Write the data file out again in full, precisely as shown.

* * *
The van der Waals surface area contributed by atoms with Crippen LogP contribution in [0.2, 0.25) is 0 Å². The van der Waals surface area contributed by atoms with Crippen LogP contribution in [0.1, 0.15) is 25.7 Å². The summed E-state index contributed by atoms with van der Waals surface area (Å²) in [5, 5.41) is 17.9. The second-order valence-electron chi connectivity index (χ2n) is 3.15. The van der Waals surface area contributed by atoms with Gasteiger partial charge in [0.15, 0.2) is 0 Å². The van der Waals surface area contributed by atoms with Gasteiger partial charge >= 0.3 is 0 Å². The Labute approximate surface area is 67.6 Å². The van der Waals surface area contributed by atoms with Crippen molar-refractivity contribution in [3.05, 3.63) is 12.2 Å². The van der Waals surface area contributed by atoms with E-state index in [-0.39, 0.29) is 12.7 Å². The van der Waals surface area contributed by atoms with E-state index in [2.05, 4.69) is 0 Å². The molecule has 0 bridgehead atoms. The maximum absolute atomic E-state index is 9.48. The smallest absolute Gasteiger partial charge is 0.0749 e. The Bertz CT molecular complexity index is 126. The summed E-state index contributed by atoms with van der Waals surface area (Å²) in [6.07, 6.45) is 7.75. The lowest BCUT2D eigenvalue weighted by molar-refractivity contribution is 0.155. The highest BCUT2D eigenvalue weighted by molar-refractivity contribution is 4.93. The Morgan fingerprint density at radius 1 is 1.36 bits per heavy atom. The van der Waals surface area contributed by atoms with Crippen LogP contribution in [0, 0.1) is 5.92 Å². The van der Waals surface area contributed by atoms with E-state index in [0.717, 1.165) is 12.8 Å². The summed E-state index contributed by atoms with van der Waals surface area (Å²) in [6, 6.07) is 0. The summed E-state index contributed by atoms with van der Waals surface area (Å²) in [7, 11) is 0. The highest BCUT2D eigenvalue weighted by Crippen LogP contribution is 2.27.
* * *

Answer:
The van der Waals surface area contributed by atoms with Crippen LogP contribution in [0.2, 0.25) is 0 Å². The van der Waals surface area contributed by atoms with Crippen LogP contribution in [0.1, 0.15) is 25.7 Å². The summed E-state index contributed by atoms with van der Waals surface area (Å²) in [5, 5.41) is 17.9. The second-order valence-electron chi connectivity index (χ2n) is 3.15. The van der Waals surface area contributed by atoms with Gasteiger partial charge in [0.15, 0.2) is 0 Å². The van der Waals surface area contributed by atoms with Gasteiger partial charge >= 0.3 is 0 Å². The Labute approximate surface area is 67.6 Å². The van der Waals surface area contributed by atoms with Crippen molar-refractivity contribution in [3.05, 3.63) is 12.2 Å². The van der Waals surface area contributed by atoms with E-state index in [-0.39, 0.29) is 12.7 Å². The van der Waals surface area contributed by atoms with E-state index in [2.05, 4.69) is 0 Å². The molecule has 0 bridgehead atoms. The maximum absolute atomic E-state index is 9.48. The smallest absolute Gasteiger partial charge is 0.0749 e. The Bertz CT molecular complexity index is 126. The summed E-state index contributed by atoms with van der Waals surface area (Å²) in [6.07, 6.45) is 7.75. The lowest BCUT2D eigenvalue weighted by molar-refractivity contribution is 0.155. The highest BCUT2D eigenvalue weighted by molar-refractivity contribution is 4.93. The Morgan fingerprint density at radius 1 is 1.36 bits per heavy atom. The van der Waals surface area contributed by atoms with Crippen LogP contribution in [0, 0.1) is 5.92 Å². The van der Waals surface area contributed by atoms with E-state index in [0.717, 1.165) is 12.8 Å². The summed E-state index contributed by atoms with van der Waals surface area (Å²) in [6, 6.07) is 0. The summed E-state index contributed by atoms with van der Waals surface area (Å²) in [7, 11) is 0. The highest BCUT2D eigenvalue weighted by Crippen LogP contribution is 2.27.